Les Ballets Trockadero de Monte Carlo

Judith Mackrell, The Guardian
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Peacock Theatre, London

Merce Cunningham’s death last year prompted a spate of tributes, but none as trenchant or funny as the Trocks’ revival of their “postmodern essay” Patterns in Space. Only the wickedest sliver of parody divides their version of Cunningham from the real thing, as three dancers, earnestly stripped down to leotards and tights, navigate an assault course of multi-directional steps and weirdly tilted balances.

It’s with the “musicians” who accompany them that the Trocks’ wilder talent for fantasy emerges. RM “Prince” Myshkin and Lariska Dumchenko appear to be a pair of Russian emigres who have somehow ended up as proteges of John Cage, haplessly blowing into paper bags and rustling sweet papers with the deadly seriousness of true avant-gardistes.

But fans of the Trocks aren’t denied the full tutu experience – in fact, this season sees the all-male ballet troupe excel in the range of their repertory and the quality of their dancing. ChopEniana (sic) is typical of the company’s genius for finding comedy in the style of the ballet they are spoofing – here it’s Fokine’s Les Sylphides. The Poet (Andrei Verikose aka Brock Heyhoe) turns dreamy romanticism into lobotomised trance, constantly losing his ballerina as he drifts through his steps. The corps de ballet tie themselves in knots as they track the flowery patterns of the choreography, and in the long interludes of stillness, drift happily off to sleep.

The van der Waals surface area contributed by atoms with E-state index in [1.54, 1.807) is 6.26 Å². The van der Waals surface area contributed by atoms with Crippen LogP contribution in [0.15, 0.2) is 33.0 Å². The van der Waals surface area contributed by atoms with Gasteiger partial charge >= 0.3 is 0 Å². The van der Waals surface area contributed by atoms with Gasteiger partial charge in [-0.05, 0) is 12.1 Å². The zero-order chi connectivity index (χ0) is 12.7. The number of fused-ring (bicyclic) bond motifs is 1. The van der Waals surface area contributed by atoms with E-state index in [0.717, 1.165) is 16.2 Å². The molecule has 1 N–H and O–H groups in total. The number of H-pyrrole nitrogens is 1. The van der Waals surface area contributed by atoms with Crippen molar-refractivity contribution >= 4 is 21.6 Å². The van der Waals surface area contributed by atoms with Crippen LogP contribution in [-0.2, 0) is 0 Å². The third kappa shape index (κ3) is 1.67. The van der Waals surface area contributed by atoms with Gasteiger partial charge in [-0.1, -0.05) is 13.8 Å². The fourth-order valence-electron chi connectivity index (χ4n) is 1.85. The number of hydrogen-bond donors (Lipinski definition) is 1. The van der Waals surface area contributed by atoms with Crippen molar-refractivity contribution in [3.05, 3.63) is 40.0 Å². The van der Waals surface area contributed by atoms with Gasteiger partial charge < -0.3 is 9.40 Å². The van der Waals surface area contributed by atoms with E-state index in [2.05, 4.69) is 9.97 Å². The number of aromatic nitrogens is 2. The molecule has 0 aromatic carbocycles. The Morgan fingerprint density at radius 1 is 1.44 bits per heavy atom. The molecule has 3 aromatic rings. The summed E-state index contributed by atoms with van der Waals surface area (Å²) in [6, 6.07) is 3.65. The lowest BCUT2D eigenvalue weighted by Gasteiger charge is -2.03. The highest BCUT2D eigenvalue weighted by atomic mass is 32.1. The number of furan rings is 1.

Yet even with the jokes, we still see Fokine’s ballet, in all its moonlit sweetness, and the other repertory boasts an equal authenticity. Raymonda’s Wedding evokes all the exotic Hungarian hauteur of Petipa’s vision, even while vamping it up with a rock’n’roll burlesque. La Vivandiere is full of period-perfect dancing – even with a ballerina who’s a good 18in taller than her partner, and therefore threatens to concuss him with every sweeping arc of her leg.